I appreciate ens's being here on the board, and welcome ens!
Similarly I appreciate the presence of biastai, and offer my welcome!
It's nice to have each of you here
and you make valuable contributions in your posts! Thanks!
However, I have some caution about the approach that each has put out.
Roughly, it seems to me that one has to be careful that this kind of talking about the need to read carefully, and appreciate the importance of original context, does not turn into an implied or unstated argument that we can't really know what the Bible says, or that what it plainly states is not what it really means, and -- especially -- that the way the Scriptures have been understood by Christians through the ages is to be thrown out on the grounds that they were influenced by their cultures. (Such an argument usually takes some contemporary context -- challenging the theology or ethical insight of the past -- as if were not itself a cultural context that was subject to a lot of distortion, or as if the thought of some few in one generation -- our own -- outweighed the biblical insight of the Christian community through the ages.)
How have past generations understood the Bible?
When we read the Bible -- or read or seek to hear any other message -- we do so through our own eyes and ears. Those eyes and ears are, in part, formed by the culture about us. (But of course, they may have many sources, innate, chosen, from culture, random, and so on.) That does not mean, however, that we are incapable of receiving new input.
When I discuss matters with a friend or loved one, or an acquaintance, stranger, or enemy, I am, in some measure, capable of hearing or assimilating the positions and viewpoints of the one I dialogue with.
Even just reflecting by myself, I might come to startlingly new conclusions -- just as Bartolomew De Las Casas, a 16th century Bishop in Spanish America did. When Bishop Bartholomew read the Bible and thought about what the Scripture said, he decided that the Spanish treatment of the inhabitants of Mexico and other New World possessions was contrary to justice and to what the Bible taught. So he started to defend indigenes, indians (amerinds) against exploitation by the Spanish conquerors, and to warn the Spaniards that they would face God's wrath for how they were treating the indians. (By the way, the entire Dominican order in Spain backed Bishop Bartolomew up, and agreed to his policies and ideas.)
Here's another example, which was contributed by a blogger about his ancestors when they confronted slavery.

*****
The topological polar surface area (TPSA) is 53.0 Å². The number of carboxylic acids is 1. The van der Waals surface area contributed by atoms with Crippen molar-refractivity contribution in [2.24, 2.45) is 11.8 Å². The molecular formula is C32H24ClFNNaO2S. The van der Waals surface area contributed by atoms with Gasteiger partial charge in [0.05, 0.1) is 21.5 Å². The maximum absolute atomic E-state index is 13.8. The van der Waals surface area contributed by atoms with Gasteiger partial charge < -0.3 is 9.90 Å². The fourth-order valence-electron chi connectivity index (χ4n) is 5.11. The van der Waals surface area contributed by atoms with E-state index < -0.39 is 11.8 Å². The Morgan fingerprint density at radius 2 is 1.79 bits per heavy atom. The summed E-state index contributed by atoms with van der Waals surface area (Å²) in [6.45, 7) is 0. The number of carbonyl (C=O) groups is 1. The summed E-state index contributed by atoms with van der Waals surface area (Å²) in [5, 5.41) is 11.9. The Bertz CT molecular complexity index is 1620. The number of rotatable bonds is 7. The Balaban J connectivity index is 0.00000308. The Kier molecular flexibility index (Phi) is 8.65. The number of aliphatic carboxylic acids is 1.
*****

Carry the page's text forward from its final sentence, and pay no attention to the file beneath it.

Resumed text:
My great-great grandfather, a second generation American who was a shopkeeper in Philadelphia, organized and partially paid for a rifle company at the outset of the Civil War. Like a lot of these volunteer groups, they drilled for a while, elected their own officers, did some marching around with the Union Army, and then were sent home before they could do the Union any serious harm. G-G-Grandad was 40, with a wife and a bunch of small kids at home. He didn't need to do this. He went on to serve for years as [an elder in a church] in Philadelphia, and his daughter, my great grandmother, is the source of my family's [Christian heritage]. She married into a fiercely abolitionist family who moved from upstate New York to Illinois partly to get at the rich farmland, and partly to guarantee that Illinois would come into the Union a free state. Downstate cousins who farmed along the Illinois river seem to have kept an Underground Railway station: other cousins died at Gettysburg and Andersonville. There's nothing really special about this history: it's typical, not unusual. They did what they could for the sake of freedom.The blogger writes this in response to some in his church who seem to feel that by publicly doing symbolic repentance for slavery and the part "the church" played in it they establish their credentials for revising historic Christianity. The implicit idea being promoted by these folks, against which this blogger argues, is that they are right in revising the historic Christian faith, and the plain meaning of the Scriptures, on the (implied, not stated) ground that all our Christian past and ancestry is corrupt and unreliable because "the Bible was used to promote slavery and racism."
(So, of course, was the Constitution -- but that's not a reason for giving up defense of the 1st amendment rights to free exercise of religion or freedom of speech!)
Therefore, I feel rather cautious about the line of argument put out in the OP here, and about Biastai's comment on it.
Neither Las Casas nor the blogger's GG-Gfather arrived at their biblical critique of wrong practices in their own times by means of trying to get in the mindset of 1st century palestinians. They read the basic messages of the BIble which were clear in opposition to exploitation of the weak.
Rhetoric of Change
In particular, there is a kind of rhetoric around now which says we can throw out the moral strictures of Biblical teaching because some find them burdensome, and that this is quite OK, or laudable, because past generations, allegedly, radically misunderstood the Bible.